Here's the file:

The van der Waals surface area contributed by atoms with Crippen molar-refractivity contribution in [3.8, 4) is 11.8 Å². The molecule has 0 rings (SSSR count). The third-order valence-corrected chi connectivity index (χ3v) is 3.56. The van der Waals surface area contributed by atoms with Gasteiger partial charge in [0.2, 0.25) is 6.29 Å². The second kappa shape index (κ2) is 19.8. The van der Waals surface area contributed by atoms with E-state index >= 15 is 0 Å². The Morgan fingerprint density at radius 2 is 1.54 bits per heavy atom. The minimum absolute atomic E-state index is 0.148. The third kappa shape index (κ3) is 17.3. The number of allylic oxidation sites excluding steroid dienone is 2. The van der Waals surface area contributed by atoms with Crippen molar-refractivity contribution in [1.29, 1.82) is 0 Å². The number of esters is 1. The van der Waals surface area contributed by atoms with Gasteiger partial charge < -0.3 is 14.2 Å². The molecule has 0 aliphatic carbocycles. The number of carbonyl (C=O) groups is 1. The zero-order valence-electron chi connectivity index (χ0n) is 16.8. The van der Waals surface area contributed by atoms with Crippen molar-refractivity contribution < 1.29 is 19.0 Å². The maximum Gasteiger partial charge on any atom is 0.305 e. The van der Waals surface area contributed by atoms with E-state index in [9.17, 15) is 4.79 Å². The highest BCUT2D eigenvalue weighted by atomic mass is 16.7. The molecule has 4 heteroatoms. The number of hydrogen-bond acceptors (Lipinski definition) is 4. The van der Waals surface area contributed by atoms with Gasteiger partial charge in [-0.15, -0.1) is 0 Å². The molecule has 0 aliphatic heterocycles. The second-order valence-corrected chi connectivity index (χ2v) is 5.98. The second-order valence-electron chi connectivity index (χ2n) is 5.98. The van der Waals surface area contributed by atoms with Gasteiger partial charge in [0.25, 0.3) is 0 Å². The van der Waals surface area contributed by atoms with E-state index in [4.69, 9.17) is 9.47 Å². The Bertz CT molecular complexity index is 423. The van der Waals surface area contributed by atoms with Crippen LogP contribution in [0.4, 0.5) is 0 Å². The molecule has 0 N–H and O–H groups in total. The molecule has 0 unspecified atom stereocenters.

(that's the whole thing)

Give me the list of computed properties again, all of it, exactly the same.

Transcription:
The van der Waals surface area contributed by atoms with Crippen molar-refractivity contribution in [3.8, 4) is 11.8 Å². The molecule has 0 rings (SSSR count). The third-order valence-corrected chi connectivity index (χ3v) is 3.56. The van der Waals surface area contributed by atoms with Gasteiger partial charge in [0.2, 0.25) is 6.29 Å². The second kappa shape index (κ2) is 19.8. The van der Waals surface area contributed by atoms with E-state index >= 15 is 0 Å². The Morgan fingerprint density at radius 2 is 1.54 bits per heavy atom. The minimum absolute atomic E-state index is 0.148. The third kappa shape index (κ3) is 17.3. The number of allylic oxidation sites excluding steroid dienone is 2. The van der Waals surface area contributed by atoms with Crippen molar-refractivity contribution in [1.29, 1.82) is 0 Å². The number of esters is 1. The van der Waals surface area contributed by atoms with Gasteiger partial charge < -0.3 is 14.2 Å². The molecule has 0 aliphatic carbocycles. The number of carbonyl (C=O) groups is 1. The zero-order valence-electron chi connectivity index (χ0n) is 16.8. The van der Waals surface area contributed by atoms with Crippen molar-refractivity contribution < 1.29 is 19.0 Å². The maximum Gasteiger partial charge on any atom is 0.305 e. The van der Waals surface area contributed by atoms with E-state index in [9.17, 15) is 4.79 Å². The highest BCUT2D eigenvalue weighted by atomic mass is 16.7. The molecule has 4 heteroatoms. The number of hydrogen-bond acceptors (Lipinski definition) is 4. The van der Waals surface area contributed by atoms with Gasteiger partial charge in [-0.15, -0.1) is 0 Å². The molecule has 0 aliphatic heterocycles. The second-order valence-corrected chi connectivity index (χ2v) is 5.98. The second-order valence-electron chi connectivity index (χ2n) is 5.98. The van der Waals surface area contributed by atoms with Gasteiger partial charge in [0.25, 0.3) is 0 Å². The van der Waals surface area contributed by atoms with E-state index in [4.69, 9.17) is 9.47 Å². The Bertz CT molecular complexity index is 423. The van der Waals surface area contributed by atoms with Crippen LogP contribution in [0.4, 0.5) is 0 Å². The molecule has 0 N–H and O–H groups in total. The molecule has 0 unspecified atom stereocenters.